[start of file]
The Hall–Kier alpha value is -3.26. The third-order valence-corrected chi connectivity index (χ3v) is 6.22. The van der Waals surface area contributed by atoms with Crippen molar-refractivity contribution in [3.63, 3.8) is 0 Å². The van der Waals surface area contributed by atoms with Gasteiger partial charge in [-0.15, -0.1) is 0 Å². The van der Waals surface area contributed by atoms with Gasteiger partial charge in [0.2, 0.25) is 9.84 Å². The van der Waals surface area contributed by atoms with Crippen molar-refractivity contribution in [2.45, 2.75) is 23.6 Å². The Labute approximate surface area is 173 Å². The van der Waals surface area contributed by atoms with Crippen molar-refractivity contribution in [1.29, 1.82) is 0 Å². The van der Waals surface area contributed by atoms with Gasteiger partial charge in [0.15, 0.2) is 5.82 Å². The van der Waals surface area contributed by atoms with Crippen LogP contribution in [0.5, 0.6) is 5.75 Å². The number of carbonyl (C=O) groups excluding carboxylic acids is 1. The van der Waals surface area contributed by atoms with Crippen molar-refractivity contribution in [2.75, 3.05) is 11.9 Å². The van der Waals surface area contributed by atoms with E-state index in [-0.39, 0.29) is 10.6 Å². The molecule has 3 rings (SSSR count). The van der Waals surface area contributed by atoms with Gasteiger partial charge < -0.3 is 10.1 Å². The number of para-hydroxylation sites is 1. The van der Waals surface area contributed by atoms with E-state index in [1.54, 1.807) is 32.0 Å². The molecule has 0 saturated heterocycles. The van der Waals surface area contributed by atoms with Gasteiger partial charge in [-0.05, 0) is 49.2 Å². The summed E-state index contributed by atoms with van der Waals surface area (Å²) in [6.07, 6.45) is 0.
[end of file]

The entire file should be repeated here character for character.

The Hall–Kier alpha value is -3.26. The third-order valence-corrected chi connectivity index (χ3v) is 6.22. The van der Waals surface area contributed by atoms with Crippen molar-refractivity contribution in [3.63, 3.8) is 0 Å². The van der Waals surface area contributed by atoms with Gasteiger partial charge in [-0.15, -0.1) is 0 Å². The van der Waals surface area contributed by atoms with Gasteiger partial charge in [0.2, 0.25) is 9.84 Å². The van der Waals surface area contributed by atoms with Crippen molar-refractivity contribution in [2.45, 2.75) is 23.6 Å². The Labute approximate surface area is 173 Å². The van der Waals surface area contributed by atoms with Crippen molar-refractivity contribution in [1.29, 1.82) is 0 Å². The van der Waals surface area contributed by atoms with Gasteiger partial charge in [0.15, 0.2) is 5.82 Å². The van der Waals surface area contributed by atoms with Crippen LogP contribution in [0.5, 0.6) is 5.75 Å². The number of carbonyl (C=O) groups excluding carboxylic acids is 1. The van der Waals surface area contributed by atoms with Crippen molar-refractivity contribution in [2.75, 3.05) is 11.9 Å². The van der Waals surface area contributed by atoms with E-state index in [-0.39, 0.29) is 10.6 Å². The molecule has 3 rings (SSSR count). The van der Waals surface area contributed by atoms with Gasteiger partial charge < -0.3 is 10.1 Å². The number of para-hydroxylation sites is 1. The van der Waals surface area contributed by atoms with E-state index in [1.54, 1.807) is 32.0 Å². The molecule has 0 saturated heterocycles. The van der Waals surface area contributed by atoms with Gasteiger partial charge in [-0.05, 0) is 49.2 Å². The summed E-state index contributed by atoms with van der Waals surface area (Å²) in [6.07, 6.45) is 0.